Monday, December 21, 2009

Down...and out

22nd Kislev (7th night of Chanukah) / 17th December

Breaking News. My roof top “garden” ( at least in aspiration, really a collection of pots and tins) has been ordered to come down, because the managing agents have said it is in violation of the insurance. In rule-bound Australia these things matter infinitely more than a few straggly and symbolic vegetables, so they must be brought down. But depite the temporary setback all is not lost because the veggies are going to go...out. A temporary home will be by the washing lines down stairs (until someone complain about that.) Thereafter we’ll see.

Let human ingenuity triumph over human pettiness, and individual “choice” over the nanny state. The images below, from a bathroom in the municipal information centre in Paramatta, are further (very mild) evidence of nannystatehood-dom in whose thrall dear Australia lies.

Yishtabach Shemah - may Her Nameless Name be Praised

I've always been a sucker for miracle stories, for tzaddikim and gurus, be they Nisarghadattha Maharaj or Kabir or Ramana or the Baal Shem Tov or Rav Kook or Reb Aryeh Levine or Amaji (had to get a female one in there) so here's a beautiful miracle story:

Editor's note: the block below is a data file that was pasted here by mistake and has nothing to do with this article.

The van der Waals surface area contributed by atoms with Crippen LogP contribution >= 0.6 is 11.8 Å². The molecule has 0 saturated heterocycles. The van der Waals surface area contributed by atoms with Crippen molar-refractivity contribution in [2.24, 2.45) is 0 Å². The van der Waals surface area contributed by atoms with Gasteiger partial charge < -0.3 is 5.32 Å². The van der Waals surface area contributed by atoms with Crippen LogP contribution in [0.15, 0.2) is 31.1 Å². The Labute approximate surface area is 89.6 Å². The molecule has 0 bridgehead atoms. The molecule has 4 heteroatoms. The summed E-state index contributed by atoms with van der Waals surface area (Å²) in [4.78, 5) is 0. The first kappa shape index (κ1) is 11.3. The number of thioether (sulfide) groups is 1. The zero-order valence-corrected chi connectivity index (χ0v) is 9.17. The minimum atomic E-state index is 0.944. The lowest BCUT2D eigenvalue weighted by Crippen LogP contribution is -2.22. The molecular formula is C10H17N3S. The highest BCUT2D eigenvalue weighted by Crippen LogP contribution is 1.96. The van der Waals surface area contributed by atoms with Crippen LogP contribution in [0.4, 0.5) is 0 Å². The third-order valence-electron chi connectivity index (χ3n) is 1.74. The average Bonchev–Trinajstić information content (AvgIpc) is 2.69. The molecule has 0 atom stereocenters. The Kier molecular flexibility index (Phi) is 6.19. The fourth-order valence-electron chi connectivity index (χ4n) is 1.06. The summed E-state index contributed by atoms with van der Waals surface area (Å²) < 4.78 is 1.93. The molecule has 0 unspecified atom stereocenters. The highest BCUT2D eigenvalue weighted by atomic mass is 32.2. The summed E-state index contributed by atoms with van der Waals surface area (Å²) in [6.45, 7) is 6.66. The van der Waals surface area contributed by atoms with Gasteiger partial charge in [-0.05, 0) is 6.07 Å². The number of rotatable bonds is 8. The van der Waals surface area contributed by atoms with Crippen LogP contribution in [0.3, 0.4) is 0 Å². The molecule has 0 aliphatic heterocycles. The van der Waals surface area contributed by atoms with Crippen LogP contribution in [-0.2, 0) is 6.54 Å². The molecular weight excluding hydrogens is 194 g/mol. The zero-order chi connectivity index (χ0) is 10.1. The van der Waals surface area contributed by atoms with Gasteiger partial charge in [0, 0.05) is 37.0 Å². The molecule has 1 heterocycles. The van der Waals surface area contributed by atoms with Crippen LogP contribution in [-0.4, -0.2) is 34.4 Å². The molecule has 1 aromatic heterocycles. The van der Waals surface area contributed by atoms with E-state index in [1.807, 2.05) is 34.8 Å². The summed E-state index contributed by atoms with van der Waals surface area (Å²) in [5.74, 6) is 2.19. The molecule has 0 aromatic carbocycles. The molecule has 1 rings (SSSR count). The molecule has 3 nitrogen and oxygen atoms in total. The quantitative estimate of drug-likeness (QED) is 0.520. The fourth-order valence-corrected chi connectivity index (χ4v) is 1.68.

It's been almost a year since St.-Sgt. Dvir Emanuelof became the first casualty of Operation Cast Lead, losing his life to Hamas mortar fire just as he entered Gaza early in the offensive. But sitting with his mother, Dalia, in her living room last week, I was struck not by loss, but by life. And not by grief, but by fervent belief. And by a more recent story about Dvir that simply needs to be told, especially now at Chanukah, our season of miracles.

This past summer, Dalia and some friends planned to go to Chutzot Hayotzer, the artists' colony constructed each summer outside Jerusalem's Old City walls. But Dalia's young daughter objected; she wanted to go a week later, so she could hear Meir Banai (an Israeli musician) in concert.

Dalia consented. And so, a week later, she found herself in the bleachers, waiting with her daughter for the performance to begin. Suddenly, Dalia felt someone touch her shoulder. When she turned around, she saw a little boy, handsome, with blond hair and blue eyes. A kindergarten teacher by profession, Dalia was immediately drawn to the boy, and as they began to speak, she asked him if he'd like to sit next to her.

By now, though, the boy's father had seen what was unfolding, and called over to him, "Eshel, why don't you come back and sit next to me and Dvir?" Stunned, Dalia turned around and saw the father holding a baby. "What did you say his name is?" she asked the father.

"Dvir," responded Benny.

"How old is he?" Dalia asked.

"Six months," was the reply.

"Forgive my asking," she continued, "was he born after Cast Lead, or before?"